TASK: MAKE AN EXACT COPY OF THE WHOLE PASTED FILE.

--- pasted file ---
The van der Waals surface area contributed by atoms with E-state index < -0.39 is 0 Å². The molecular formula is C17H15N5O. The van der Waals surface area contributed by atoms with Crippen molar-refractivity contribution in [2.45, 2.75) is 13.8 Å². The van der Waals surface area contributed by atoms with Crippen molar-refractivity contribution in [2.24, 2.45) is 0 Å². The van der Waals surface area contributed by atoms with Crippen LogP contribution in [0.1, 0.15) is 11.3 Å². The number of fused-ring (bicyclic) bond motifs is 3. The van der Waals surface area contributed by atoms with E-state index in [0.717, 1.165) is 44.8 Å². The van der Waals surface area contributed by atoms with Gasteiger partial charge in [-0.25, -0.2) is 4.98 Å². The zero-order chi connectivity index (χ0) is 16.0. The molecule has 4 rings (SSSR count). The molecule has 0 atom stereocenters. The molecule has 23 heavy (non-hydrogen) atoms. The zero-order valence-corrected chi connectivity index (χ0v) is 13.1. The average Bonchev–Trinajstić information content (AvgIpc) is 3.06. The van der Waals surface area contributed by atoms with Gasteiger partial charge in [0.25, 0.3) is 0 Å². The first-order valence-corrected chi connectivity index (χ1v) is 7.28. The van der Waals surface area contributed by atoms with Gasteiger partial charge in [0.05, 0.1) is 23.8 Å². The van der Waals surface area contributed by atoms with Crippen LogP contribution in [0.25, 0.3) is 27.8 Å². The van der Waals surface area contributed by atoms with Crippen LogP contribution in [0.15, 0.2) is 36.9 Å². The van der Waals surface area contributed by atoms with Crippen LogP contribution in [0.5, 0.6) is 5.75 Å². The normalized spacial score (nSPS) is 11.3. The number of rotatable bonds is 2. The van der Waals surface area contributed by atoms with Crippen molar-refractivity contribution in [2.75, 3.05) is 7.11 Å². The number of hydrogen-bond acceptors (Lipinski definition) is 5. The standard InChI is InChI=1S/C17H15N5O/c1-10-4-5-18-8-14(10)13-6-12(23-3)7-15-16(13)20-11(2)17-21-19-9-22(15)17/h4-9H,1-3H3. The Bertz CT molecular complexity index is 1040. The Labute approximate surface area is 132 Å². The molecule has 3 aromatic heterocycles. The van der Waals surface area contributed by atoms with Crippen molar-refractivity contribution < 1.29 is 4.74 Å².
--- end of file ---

The van der Waals surface area contributed by atoms with E-state index < -0.39 is 0 Å². The molecular formula is C17H15N5O. The van der Waals surface area contributed by atoms with Crippen molar-refractivity contribution in [2.45, 2.75) is 13.8 Å². The van der Waals surface area contributed by atoms with Crippen molar-refractivity contribution in [2.24, 2.45) is 0 Å². The van der Waals surface area contributed by atoms with Crippen LogP contribution in [0.1, 0.15) is 11.3 Å². The number of fused-ring (bicyclic) bond motifs is 3. The van der Waals surface area contributed by atoms with E-state index in [0.717, 1.165) is 44.8 Å². The van der Waals surface area contributed by atoms with Gasteiger partial charge in [-0.25, -0.2) is 4.98 Å². The zero-order chi connectivity index (χ0) is 16.0. The molecule has 4 rings (SSSR count). The molecule has 0 atom stereocenters. The molecule has 23 heavy (non-hydrogen) atoms. The zero-order valence-corrected chi connectivity index (χ0v) is 13.1. The average Bonchev–Trinajstić information content (AvgIpc) is 3.06. The van der Waals surface area contributed by atoms with Gasteiger partial charge in [0.25, 0.3) is 0 Å². The first-order valence-corrected chi connectivity index (χ1v) is 7.28. The van der Waals surface area contributed by atoms with Gasteiger partial charge in [0.05, 0.1) is 23.8 Å². The van der Waals surface area contributed by atoms with Crippen LogP contribution in [0.25, 0.3) is 27.8 Å². The van der Waals surface area contributed by atoms with Crippen LogP contribution in [0.15, 0.2) is 36.9 Å². The van der Waals surface area contributed by atoms with Crippen LogP contribution in [0.5, 0.6) is 5.75 Å². The normalized spacial score (nSPS) is 11.3. The number of rotatable bonds is 2. The van der Waals surface area contributed by atoms with Crippen molar-refractivity contribution in [2.75, 3.05) is 7.11 Å². The number of hydrogen-bond acceptors (Lipinski definition) is 5. The standard InChI is InChI=1S/C17H15N5O/c1-10-4-5-18-8-14(10)13-6-12(23-3)7-15-16(13)20-11(2)17-21-19-9-22(15)17/h4-9H,1-3H3. The Bertz CT molecular complexity index is 1040. The Labute approximate surface area is 132 Å². The molecule has 3 aromatic heterocycles. The van der Waals surface area contributed by atoms with Crippen molar-refractivity contribution < 1.29 is 4.74 Å².